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    totally louche Bekologist's Avatar
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    john forester quote on bicyclists duties to FRAP

    a john forester quote on bicyclists duties to share the road and operate FRAP to facilitate overtaking, in an interview with About.com's David Fiedler on bicycling.

    Quote Originally Posted by john forester
    The public should see the vehicular cyclist as simply one more driver on the road, operating like the others. However, the cyclist should understand that because his vehicle is both narrower and, often, slower than the others, he has a duty to cooperate with faster drivers by facilitating their overtaking where that action is safe for both drivers.
    from the interview with john at about.com
    Last edited by Bekologist; 06-08-11 at 10:19 AM.
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    1) I don't think he has stated otherwise.

    2) having a duty/obligation as a road user and having a statutory duty are different.

    3) did we need another thread to post this?
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    totally louche Bekologist's Avatar
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    WELL, this is a different topic.

    this is a statement of cyclists duties to share the road to facilitate overtaking, from one of the founding fathers of vehicular cycling, and an appropriate topic in and of itself.

    maybe it could also be referred to at the other thread as well.
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    Quote Originally Posted by Bekologist View Post
    a john forester quote on bicyclists duties to share the road and operate FRAP to facilitate overtaking, in an interview with About.com's David Fiedler on bicycling.

    from the interview with john at about.com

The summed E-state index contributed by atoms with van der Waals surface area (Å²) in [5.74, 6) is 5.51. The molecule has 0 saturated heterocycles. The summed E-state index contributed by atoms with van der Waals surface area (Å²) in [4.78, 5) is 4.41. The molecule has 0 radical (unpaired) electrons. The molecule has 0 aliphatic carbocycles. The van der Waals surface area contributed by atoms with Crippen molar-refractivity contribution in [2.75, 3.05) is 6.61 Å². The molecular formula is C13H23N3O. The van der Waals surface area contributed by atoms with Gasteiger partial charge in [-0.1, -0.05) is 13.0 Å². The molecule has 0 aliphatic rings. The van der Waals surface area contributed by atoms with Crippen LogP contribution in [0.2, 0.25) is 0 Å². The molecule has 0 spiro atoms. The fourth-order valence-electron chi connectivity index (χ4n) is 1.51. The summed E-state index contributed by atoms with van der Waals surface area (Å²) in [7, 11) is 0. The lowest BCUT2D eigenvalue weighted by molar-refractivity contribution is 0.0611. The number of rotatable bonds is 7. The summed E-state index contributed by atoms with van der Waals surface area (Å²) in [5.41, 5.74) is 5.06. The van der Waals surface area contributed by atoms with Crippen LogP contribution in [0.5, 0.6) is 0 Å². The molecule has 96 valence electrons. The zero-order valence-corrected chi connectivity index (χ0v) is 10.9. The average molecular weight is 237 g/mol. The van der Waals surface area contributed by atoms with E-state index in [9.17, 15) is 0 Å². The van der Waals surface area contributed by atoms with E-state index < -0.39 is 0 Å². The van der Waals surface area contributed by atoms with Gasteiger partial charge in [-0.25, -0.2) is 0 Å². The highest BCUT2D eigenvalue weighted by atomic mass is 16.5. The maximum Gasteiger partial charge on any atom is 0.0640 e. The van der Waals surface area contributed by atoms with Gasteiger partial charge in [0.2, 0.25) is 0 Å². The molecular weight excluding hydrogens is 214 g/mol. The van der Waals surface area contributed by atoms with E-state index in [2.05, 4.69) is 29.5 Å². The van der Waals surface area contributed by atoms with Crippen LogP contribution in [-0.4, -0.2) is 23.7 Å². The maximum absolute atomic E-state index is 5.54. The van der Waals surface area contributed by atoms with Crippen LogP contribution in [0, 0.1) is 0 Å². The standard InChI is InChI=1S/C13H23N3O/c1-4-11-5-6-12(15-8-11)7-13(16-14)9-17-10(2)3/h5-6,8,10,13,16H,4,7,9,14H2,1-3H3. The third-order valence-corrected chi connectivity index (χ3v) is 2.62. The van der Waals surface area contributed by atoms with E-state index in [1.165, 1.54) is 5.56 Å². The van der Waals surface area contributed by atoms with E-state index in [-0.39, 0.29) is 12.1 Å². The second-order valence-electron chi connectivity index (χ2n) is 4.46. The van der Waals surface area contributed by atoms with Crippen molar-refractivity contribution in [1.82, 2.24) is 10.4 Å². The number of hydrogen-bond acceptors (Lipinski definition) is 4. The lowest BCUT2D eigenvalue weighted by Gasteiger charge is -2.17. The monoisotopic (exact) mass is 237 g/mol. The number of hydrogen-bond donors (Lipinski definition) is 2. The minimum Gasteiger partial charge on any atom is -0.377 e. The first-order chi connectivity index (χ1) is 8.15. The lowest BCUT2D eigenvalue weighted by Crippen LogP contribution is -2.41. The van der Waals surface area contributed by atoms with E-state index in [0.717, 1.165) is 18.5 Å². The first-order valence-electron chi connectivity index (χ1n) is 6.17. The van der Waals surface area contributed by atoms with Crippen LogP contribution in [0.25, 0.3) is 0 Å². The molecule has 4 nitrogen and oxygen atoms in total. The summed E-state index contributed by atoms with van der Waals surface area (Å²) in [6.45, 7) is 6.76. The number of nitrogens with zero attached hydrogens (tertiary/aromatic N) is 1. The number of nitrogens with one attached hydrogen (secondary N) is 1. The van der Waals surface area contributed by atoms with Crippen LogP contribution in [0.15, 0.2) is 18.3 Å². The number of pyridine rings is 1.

Beck has again tried to make bricks without straw by quoting only the first part of the paragraph fully quoted below.


    "The public should see the vehicular cyclist as simply one more driver on the road, operating like the others. However, the cyclist should understand that because his vehicle is both narrower and, often, slower than the others, he has a duty to cooperate with faster drivers by facilitating their overtaking where that action is safe for both drivers. That is not a duty to cringe out of the way regardless of danger or inconvenience to the cyclist, but a duty to move right only when it is safe to do so and is in accordance with the rules of the road for drivers of vehicles."

    Notice that I say "in accordance with the rules of the road for drivers of vehicles" and that I don't mention "as far right as practicable". Providing more details for my statement results in the following. On roads with typical lanes, occupy the right-hand through lane; on roads without any lane line stay as far right as practicable unless other considerations apply; on roads with an outside lane wide enough to share, stay as far right as practicable unless other considerations apply. These recommendations are in accordance with the rules of the road for drivers of vehicles.

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    totally louche Bekologist's Avatar
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    Bicyclists, absolutely, have a duty to share the road, by riding FRAP safely to facilitate passing and that is in accordance with the rules of the road that govern vehicle operation, in all 50 states.

    Absolutely, john.


    Its entirely unreasonable to think bicyclists wouldn't have to ride as far right as practicable on laned roads, to be perfectly honest, john, if the duties of cyclists are, like you state, are to share the road and facilitate passing when safe.

    you've also stated vehicles have to operate as far right as practicable on two lane roads in california

    Quote Originally Posted by john forester
    The drivers who must comply with the statute are given the choice of lateral position on the roadway, the two options being: "in the right-hand lane for traffic" or "as close as practicable to the right-hand edge or curb." It is reasonable to conclude that "the right-hand lane for traffic" means that two or more lanes are available for traffic in that direction (if this is not the assumption, the phrase would have no relevance). Therefore, while the cyclist has the choice, he is lawful if occupying the right-hand lane for traffic if there are two or more lanes for traffic in his direction, and is required, on road with only one lane for traffic in his direction, to ride as close as practicable to the right-hand edge.
    and that's exactly what's required of bicyclists, to share the road safely by operating FRAP, like other slowly driven, narrow vehicles. A man on a horse must also share a two lane road, similar to a bicyclist, with a duty to facilitate overtaking by operating FRAP, in accordance with the laws regulating slow moving vehicle operation in all 50 states.